Like many people who watched the Liverpool/Chelsea game on Sunday, I was surprised at Luis Suarez biting Branislav Ivanovic in the arm.  Surprised, not shocked, not sickened, not disgusted.  Emotions such as those are reserved for career-threatening injuries, or actions which injure an opponent.  I couldn’t really understand why he did it, seemed a crazy thing to do.  What astonished me was the extent to which Sky turned their whole post-match discussion to it.  They dispensed with Geoff Shreeves and brought in an ace interviewer who was clearly going to get to the heart of the matter.  Once he realised neither manager was going to comment on the incident, he was out of questions.

Many things have been said about it since and several have puzzled me.  Some people have claimed ‘kids will copy his actions’.  Really?  From an early age children are told biting is wrong.  If kids don’t know the rights & wrongs of biting before they reach an age where they’re interested in football, then their education is to blame for that, not a footballer.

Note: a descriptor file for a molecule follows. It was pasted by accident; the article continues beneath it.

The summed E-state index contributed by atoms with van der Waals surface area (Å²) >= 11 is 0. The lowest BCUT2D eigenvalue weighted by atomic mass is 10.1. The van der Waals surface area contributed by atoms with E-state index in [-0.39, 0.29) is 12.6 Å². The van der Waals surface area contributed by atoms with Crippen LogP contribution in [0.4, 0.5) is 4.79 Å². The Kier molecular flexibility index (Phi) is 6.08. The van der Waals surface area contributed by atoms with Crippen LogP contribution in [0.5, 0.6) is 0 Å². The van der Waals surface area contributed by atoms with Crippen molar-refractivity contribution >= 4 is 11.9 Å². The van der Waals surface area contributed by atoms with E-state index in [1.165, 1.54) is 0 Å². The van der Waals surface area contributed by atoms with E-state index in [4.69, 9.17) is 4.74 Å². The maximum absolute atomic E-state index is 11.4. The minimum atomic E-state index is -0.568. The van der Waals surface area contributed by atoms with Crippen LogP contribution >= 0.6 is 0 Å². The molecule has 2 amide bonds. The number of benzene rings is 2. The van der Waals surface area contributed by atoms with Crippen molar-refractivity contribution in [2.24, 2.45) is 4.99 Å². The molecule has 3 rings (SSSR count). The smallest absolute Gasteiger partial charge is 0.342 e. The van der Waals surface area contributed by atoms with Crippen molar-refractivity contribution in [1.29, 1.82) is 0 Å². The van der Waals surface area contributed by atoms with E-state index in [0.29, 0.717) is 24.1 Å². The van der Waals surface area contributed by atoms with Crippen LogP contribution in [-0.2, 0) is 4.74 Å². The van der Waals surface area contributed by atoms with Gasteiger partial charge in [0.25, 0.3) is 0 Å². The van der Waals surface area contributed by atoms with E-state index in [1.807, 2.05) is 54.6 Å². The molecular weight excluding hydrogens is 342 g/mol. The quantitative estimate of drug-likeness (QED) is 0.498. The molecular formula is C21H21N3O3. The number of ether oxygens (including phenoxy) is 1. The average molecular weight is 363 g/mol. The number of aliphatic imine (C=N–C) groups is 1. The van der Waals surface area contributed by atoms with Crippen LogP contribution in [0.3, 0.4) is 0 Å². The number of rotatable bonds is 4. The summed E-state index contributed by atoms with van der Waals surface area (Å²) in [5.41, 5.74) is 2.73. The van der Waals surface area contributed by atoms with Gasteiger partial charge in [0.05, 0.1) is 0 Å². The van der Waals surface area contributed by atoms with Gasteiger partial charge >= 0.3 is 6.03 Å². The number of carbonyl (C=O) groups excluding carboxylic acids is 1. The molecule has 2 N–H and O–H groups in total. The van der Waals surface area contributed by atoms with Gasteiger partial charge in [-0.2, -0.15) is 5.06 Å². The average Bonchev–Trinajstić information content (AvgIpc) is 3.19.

Footballers are often told they’re role models and should behave as such, yet far worse occurs on a football pitch which will go towards soiling a rounded personality.  Personally, I find someone chewing with their mouth open offensive, yet many managers do it.  I find spitting disgusting, yet many sports people do it.  Feigning injury is another activity which will damage any person’s reputation.  Feigning injury is the equivalent of calling in sick when you just want a day off.  One of the worst features of a football match is the distinct lack of respect for authority shown by players and managers every week.  This then manifests itself into the way society treats its officials such as police, teachers and even parents.  Yet football seems powerless or even disinterested in cutting out this behaviour, or at least showing it is appalled by it.

Think about the reaction to Wayne Rooney swearing into a camera after scoring.  Many defended a player’s right to swear, and personally I would too, but swearing should be left on the pitch and in the dressing room, not straight down the camera to millions watching.

Are we on the verge of an epidemic of players biting others?  I think not.  Few will understand what makes someone want to do that, and Suarez will obviously have his reasons.